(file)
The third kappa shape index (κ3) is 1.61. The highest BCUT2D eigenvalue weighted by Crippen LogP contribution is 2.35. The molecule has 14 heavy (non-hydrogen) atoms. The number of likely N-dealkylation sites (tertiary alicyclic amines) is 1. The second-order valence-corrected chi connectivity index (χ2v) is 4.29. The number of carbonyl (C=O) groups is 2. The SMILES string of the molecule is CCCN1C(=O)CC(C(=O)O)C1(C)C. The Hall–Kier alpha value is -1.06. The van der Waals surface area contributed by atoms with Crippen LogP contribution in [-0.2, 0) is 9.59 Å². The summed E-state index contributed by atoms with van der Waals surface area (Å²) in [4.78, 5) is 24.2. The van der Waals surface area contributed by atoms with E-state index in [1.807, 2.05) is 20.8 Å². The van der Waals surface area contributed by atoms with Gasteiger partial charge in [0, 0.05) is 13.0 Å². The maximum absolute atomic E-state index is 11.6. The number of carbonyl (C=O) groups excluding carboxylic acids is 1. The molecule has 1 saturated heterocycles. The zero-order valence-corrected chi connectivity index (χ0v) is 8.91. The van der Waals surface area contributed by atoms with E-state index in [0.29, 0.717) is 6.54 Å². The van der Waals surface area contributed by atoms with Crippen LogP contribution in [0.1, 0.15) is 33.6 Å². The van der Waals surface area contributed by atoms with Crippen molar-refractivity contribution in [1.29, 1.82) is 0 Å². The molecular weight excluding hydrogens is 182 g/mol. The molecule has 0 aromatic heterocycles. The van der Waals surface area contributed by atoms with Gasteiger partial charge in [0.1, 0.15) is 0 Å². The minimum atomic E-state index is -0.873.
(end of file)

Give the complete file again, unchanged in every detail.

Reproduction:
The third kappa shape index (κ3) is 1.61. The highest BCUT2D eigenvalue weighted by Crippen LogP contribution is 2.35. The molecule has 14 heavy (non-hydrogen) atoms. The number of likely N-dealkylation sites (tertiary alicyclic amines) is 1. The second-order valence-corrected chi connectivity index (χ2v) is 4.29. The number of carbonyl (C=O) groups is 2. The SMILES string of the molecule is CCCN1C(=O)CC(C(=O)O)C1(C)C. The Hall–Kier alpha value is -1.06. The van der Waals surface area contributed by atoms with Crippen LogP contribution in [-0.2, 0) is 9.59 Å². The summed E-state index contributed by atoms with van der Waals surface area (Å²) in [4.78, 5) is 24.2. The van der Waals surface area contributed by atoms with E-state index in [1.807, 2.05) is 20.8 Å². The van der Waals surface area contributed by atoms with Gasteiger partial charge in [0, 0.05) is 13.0 Å². The maximum absolute atomic E-state index is 11.6. The number of carbonyl (C=O) groups excluding carboxylic acids is 1. The molecule has 1 saturated heterocycles. The zero-order valence-corrected chi connectivity index (χ0v) is 8.91. The van der Waals surface area contributed by atoms with E-state index in [0.29, 0.717) is 6.54 Å². The van der Waals surface area contributed by atoms with Crippen LogP contribution in [0.1, 0.15) is 33.6 Å². The van der Waals surface area contributed by atoms with Crippen molar-refractivity contribution in [1.29, 1.82) is 0 Å². The molecular weight excluding hydrogens is 182 g/mol. The molecule has 0 aromatic heterocycles. The van der Waals surface area contributed by atoms with Gasteiger partial charge in [0.1, 0.15) is 0 Å². The minimum atomic E-state index is -0.873.